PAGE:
Hello. You may have reached this page because a patient/client of yours is considering, or has begun, recovery coaching with me for their eating/body difficulties.
If so, please be assured that my coaching service is not envisaged as a replacement to the support you provide, and that I’m keen to work with you to achieve the best possible outcome for your patient/client.
I hope that the Q&A I put together here may answer many of your questions about what I offer. A little more information on my credentials may be helpful, though.
I’m a researcher based at the University of Oxford with a background in cognitive literary studies and, more recently, health humanities. You can find a list of all my publications (mostly academic) here, and more details on my mental health-related research activities and publications here. This includes my primary current research focus, the potential benefits (and dangers) of ‘bibliotherapy’ for eating disorders, a project which began life as a collaboration with the UK eating disorder charity Beat. I have also published a paper in Frontiers in Psychology arguing for a behavioural focus in eating disorder treatment. It’s entitled ‘Treating eating: A dynamical systems theory of eating disorders’, and you can find it open-access here.
As I explain in the FAQs, my Psychology Today blog A Hunger Artist has been the main motivation to me in setting up this coaching service. Readers contact me on a near-daily basis asking for advice with the practicalities of their recovery—and indeed for advice on how to take the plunge and commit to recovery at all. Coaching is a way to provide the help they’re looking for in a much more in-depth and sustained manner than email or web comments alone permit.
If you’re interested to see a sample of the kinds of interactions I have with blog readers, you could take a look at my post ‘Recovering from anorexia: How and why not to stop halfway’. This post has elicited more comments than any other (scroll to the bottom to see the discussion). I had no idea when I wrote the post back in 2014 just how powerfully it would touch a nerve. Making initial progress in recovery but then getting stuck somewhere beyond the clinical danger zone but far short of true freedom from disordered thoughts, feelings, and behaviours is clearly a common experience, and it is one of the primary situations my coaching is designed to address. As such, coaching complements rather than replacing the more intensive support many people may have accessed earlier on in recovery.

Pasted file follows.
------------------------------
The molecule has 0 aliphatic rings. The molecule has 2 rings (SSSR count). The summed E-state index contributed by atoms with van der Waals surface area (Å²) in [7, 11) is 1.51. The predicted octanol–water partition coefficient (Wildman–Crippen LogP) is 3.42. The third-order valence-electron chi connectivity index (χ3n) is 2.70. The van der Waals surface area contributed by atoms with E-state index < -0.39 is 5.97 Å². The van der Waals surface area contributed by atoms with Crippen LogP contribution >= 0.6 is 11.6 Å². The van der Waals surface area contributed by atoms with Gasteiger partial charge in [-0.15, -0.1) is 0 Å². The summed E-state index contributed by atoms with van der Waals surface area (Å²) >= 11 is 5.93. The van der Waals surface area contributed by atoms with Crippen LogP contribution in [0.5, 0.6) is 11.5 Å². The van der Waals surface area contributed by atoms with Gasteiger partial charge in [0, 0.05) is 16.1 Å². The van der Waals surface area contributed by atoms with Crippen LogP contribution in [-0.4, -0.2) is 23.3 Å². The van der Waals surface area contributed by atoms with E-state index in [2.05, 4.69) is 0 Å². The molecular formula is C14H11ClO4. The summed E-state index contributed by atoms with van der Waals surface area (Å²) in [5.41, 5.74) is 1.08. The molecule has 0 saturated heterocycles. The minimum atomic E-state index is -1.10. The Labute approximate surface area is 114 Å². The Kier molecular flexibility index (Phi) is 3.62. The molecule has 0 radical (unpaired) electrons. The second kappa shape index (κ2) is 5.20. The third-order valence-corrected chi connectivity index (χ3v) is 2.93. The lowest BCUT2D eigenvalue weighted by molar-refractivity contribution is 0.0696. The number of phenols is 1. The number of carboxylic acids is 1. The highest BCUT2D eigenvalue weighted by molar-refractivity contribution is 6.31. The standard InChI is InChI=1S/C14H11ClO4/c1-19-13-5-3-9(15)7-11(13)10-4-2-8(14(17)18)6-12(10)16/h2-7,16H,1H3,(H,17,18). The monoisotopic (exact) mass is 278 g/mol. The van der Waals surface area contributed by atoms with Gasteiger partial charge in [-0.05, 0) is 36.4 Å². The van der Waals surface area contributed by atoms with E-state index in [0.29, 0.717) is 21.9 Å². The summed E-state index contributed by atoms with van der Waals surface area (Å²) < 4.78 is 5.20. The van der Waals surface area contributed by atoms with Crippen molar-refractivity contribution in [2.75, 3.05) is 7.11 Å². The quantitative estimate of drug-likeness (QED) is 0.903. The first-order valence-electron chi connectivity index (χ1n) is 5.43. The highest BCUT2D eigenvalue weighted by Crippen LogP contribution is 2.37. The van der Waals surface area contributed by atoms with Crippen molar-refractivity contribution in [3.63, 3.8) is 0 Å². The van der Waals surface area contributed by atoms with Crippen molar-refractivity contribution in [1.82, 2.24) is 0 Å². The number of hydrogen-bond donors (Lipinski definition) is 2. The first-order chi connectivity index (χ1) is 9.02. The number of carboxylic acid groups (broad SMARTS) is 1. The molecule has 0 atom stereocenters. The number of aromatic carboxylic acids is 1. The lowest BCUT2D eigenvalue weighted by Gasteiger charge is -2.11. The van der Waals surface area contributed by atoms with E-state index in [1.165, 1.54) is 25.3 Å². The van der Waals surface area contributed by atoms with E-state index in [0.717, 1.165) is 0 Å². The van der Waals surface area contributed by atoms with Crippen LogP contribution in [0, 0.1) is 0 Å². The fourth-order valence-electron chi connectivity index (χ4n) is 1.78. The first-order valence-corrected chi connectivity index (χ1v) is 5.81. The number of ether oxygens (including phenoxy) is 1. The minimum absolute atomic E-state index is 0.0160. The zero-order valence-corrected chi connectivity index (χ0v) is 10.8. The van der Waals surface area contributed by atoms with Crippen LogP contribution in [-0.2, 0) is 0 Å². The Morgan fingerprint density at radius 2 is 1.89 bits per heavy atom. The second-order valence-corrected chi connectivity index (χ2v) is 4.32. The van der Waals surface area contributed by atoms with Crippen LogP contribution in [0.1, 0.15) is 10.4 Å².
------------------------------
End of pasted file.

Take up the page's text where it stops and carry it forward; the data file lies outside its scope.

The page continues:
Overall, the blog draws together my personal past experience of anorexia (between about 1998 and 2008) with what I have learned about others’ recovery processes, and with scientific and other research relevant to eating disorders. Generally speaking, the early posts (starting in 2009) are primarily autobiographical, and the more recent ones tend to incorporate more of a research element. Based on numbers of views, other posts which appear to have resonated especially strongly with readers include:
- A two-part account of how metabolic rate changes in anorexia and recovery (Part 1 is here)
- A description of the physical effects of weight restoration (here)
- A discussion (here) of the extent to which anorexia is a physical illness of starvation (which draws, as do the metabolism posts, on the remarkable Minnesota Starvation Study)
- And an exploration of the ‘six seductions of anorexia’ (here), or what makes having a restrictive eating disorder seem like such a good idea in the early honeymoon phase.
These indications of importance provide a mandate for practical support which actively targets weight restoration and the normalisation of eating behaviours as a core part of promoting full recovery—as well as the need to take the egosyntonic aspects of disordered eating seriously in any support for change.
My view is that acknowledgement of the psychological realities that make behavioural change difficult is crucial, but that ultimately, if behaviours and hence bodily state remain the same, nothing else can ever change. The coaching I offer attempts to do justice to the powerful interactions between physical, behavioural, cognitive, and emotional realities, in order to help the person I’m working with live happily, healthily, and freely.
Please get in touch at hunger.artist.coaching [at] gmail.com or via the contact form on this site if you have any questions or concerns; I’ll be happy to talk by email, video chat, or phone. Meanwhile thanks for your interest in what I do.